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At This Hour

Soon: Senate Votes on $1.2 Trillion Infrastructure Bill; Gov. Cuomo to Address People of New York at 11:45AM ET. Aired 11-11:30a ET

Aired August 10, 2021 - 11:00   ET



KATE BOLDUAN, CNN ANCHOR: Hello, everyone. I'm Kate Bolduan.

Here is what we're watching AT THIS HOUR:

Final vote. The Senate set to pass the infrastructure bill in just minutes, giving President Biden a big bipartisan victory. But it's not over yet.

Politics over children. Several Republican governors blocking mask mandates instead of trying to keep kids safe in school.

And mounting pressure. New York Governor Andrew Cuomo facing growing calls to resign as California's governor faces a recall election.

We begin though with breaking news on Capitol Hill this hour. At any moment, the Senate will begin voting on the very massive $1.2 trillion bipartisan infrastructure bill after months of intense negotiations. It was the -- it will be the largest federal investment in the nation's aging public work system in more than a decade.

So this is a very big moment for Congress. This is a very big moment for President Biden as well, who vowed to bring bipartisanship back to Washington.

But this legislation faces still an uncertain future in the House. We have all this covered from Capitol Hill and the White House.

Let's begin with CNN's Manu Raju on the Hill for us watching this moment as it is set to begin soon.

Manu, what is about to happen?

MANU RAJU, CNN CHIEF CONGRESSIONAL CORRESPONDENT: Yeah. We're going to see here all 50 Democrats vote to pass this bill and we expect a sizable amount of Senate Republicans also to join ranks. Probably less than half of the Senate Republican conference or 50 Senate Republicans, there were 18 who voted to move this bill to a final vote. Some of them have since said they are not going to vote for this on final passage. The number two Senate Republican John Thune just told me moments ago he plans to vote against this. But watch what Republican Mitch McConnell does. He's expected to vote

for this bill. And he voted to advance this. It shows how the Republicans are approaching this, some sided with the Democrats and tried to negotiated this bill to their liking, $1.2 trillion.

It did not raise taxes as Democrats ranted to raise taxes on high income earners, instead, it's paid for by a range of mechanisms including redirecting already enacted COVID relief money to help pay for the hundreds of billion dollars that are proposed to be spent on roads and bridges and waterways and broadband. This is a significant bipartisan achievement after months of intense discussions.

But as you mentioned, Kate, an uncertain future in the house. The House Democrat, the speak of the House, Nancy Pelosi, will not move on the bill until the Democrats in the Senate pass a larger sweeping $3.5 trillion package that would expand a whole host of issues. Major Democratic priorities, expanding the social safety net. They need to have all 50 Senate Democrats in line to pass that. That won't come together until the fall.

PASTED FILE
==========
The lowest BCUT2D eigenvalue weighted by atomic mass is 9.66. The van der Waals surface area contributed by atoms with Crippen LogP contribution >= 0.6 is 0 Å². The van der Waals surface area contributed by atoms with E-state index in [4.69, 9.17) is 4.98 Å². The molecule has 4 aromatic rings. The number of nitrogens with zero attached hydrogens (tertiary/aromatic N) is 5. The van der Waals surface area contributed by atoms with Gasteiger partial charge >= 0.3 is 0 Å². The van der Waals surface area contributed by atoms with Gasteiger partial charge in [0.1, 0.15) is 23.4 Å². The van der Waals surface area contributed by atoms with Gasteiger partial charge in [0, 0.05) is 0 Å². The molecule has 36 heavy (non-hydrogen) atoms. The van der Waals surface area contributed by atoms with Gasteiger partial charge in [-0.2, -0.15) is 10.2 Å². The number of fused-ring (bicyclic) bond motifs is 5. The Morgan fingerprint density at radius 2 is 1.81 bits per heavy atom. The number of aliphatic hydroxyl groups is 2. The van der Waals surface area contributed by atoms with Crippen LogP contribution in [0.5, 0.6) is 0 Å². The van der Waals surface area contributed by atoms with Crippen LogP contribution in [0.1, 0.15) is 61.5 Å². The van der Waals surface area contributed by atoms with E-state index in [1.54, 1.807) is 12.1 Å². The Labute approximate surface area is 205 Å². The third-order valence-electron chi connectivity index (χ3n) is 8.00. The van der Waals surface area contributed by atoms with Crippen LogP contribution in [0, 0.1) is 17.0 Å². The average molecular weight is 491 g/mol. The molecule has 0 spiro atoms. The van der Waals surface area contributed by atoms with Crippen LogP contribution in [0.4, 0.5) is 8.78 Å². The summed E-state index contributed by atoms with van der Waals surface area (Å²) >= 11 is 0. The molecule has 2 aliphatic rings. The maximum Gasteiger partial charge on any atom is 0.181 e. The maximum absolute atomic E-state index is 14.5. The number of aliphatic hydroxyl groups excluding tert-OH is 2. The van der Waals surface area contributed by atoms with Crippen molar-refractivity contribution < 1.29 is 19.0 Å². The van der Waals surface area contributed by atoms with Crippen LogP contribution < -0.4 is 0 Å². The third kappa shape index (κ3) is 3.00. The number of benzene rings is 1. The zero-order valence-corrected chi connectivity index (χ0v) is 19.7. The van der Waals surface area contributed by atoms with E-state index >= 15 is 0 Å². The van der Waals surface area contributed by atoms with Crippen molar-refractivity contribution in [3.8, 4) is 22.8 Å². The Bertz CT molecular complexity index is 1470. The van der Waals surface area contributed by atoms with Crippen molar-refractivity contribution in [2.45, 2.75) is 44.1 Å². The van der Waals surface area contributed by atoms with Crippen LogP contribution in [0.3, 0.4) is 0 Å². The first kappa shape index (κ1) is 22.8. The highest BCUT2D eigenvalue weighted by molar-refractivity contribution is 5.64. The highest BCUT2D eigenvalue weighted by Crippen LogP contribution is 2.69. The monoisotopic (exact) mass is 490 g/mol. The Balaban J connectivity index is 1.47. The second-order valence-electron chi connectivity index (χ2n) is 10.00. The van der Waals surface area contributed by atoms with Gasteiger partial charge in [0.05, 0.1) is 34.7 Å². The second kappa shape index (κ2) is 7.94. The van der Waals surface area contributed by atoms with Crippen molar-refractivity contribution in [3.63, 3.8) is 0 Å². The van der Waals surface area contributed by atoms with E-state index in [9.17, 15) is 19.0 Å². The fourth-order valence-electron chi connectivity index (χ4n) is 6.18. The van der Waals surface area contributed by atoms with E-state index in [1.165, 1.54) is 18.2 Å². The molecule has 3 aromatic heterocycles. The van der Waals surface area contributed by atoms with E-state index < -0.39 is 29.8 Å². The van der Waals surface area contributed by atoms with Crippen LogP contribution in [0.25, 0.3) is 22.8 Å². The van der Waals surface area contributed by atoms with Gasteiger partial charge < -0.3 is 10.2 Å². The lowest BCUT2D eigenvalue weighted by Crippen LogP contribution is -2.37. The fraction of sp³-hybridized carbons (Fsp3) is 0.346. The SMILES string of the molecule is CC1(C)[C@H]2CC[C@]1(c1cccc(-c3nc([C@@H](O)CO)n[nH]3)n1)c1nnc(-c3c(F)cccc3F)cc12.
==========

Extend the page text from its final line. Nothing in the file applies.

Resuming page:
So that means this bill may not get to Joe Biden's desk until maybe September or even October as the Democrats try to move forward on that larger proposal. So, after this is passed, Kate, that first step to move that larger proposal will occur on the Senate floor as they try to move what is known as the budget resolution that allows them to unlock and --

BOLDUAN: Manu, I'm going to jump in.

New York Governor Andrew Cuomo's attorney is speaking now. Let's listen in.

RITA GLAVIN, ATTORNEY FOR NEW YORK GOVERNOR ANDREW CUOMO: -- the attorney general released a report about the governor and allegations of sexual harassment. That same day, the attorney general gave a press conference, and in the press conference the attorney general expressed that the governor had sexually harassed and mistreated 11 different women.

I have spoken over the last several days about the problems with this report, biases that I think came with that report and I want to spend a few minutes today on behalf of the governor walking through that report and the issues that we have with the report. Because what happened between Tuesday, August 3rd, when this report came down, was that dozens people called for the governor's resignation.

The governor had no opportunity to respond. And a press cycle ensued. And journalists were saying things that we had groped, and that he had fondled 11 women and that wasn't true and that wasn't in the report.

And over the last eight days, the media frenzy contributed to what the report was, which was the investigators acted as the prosecutors, the judge, and the jury of Governor Cuomo.

[11:05:03] Nobody vetted through the report. And I want to spend some time talking about it. Because he's been convicted in the media and the assembly, most of the members have made up their mind without hearing the other side. The report as I've said before contains errors. And it omits key evidence.

It omitted evidence that undermined the narrative that began in day one on this investigation. This was not about an independent review of the allegations and the circumstances surrounding them. From day one, this was about building a case against Governor Cuomo.

The investigators, if you go through the report, with the discerning eye and give it the scrutiny that it deserves, it failed to collect relevant evidence. The investigators credited people that they know had lied in the past, or had motives to lie. And the report didn't explore this or any of it.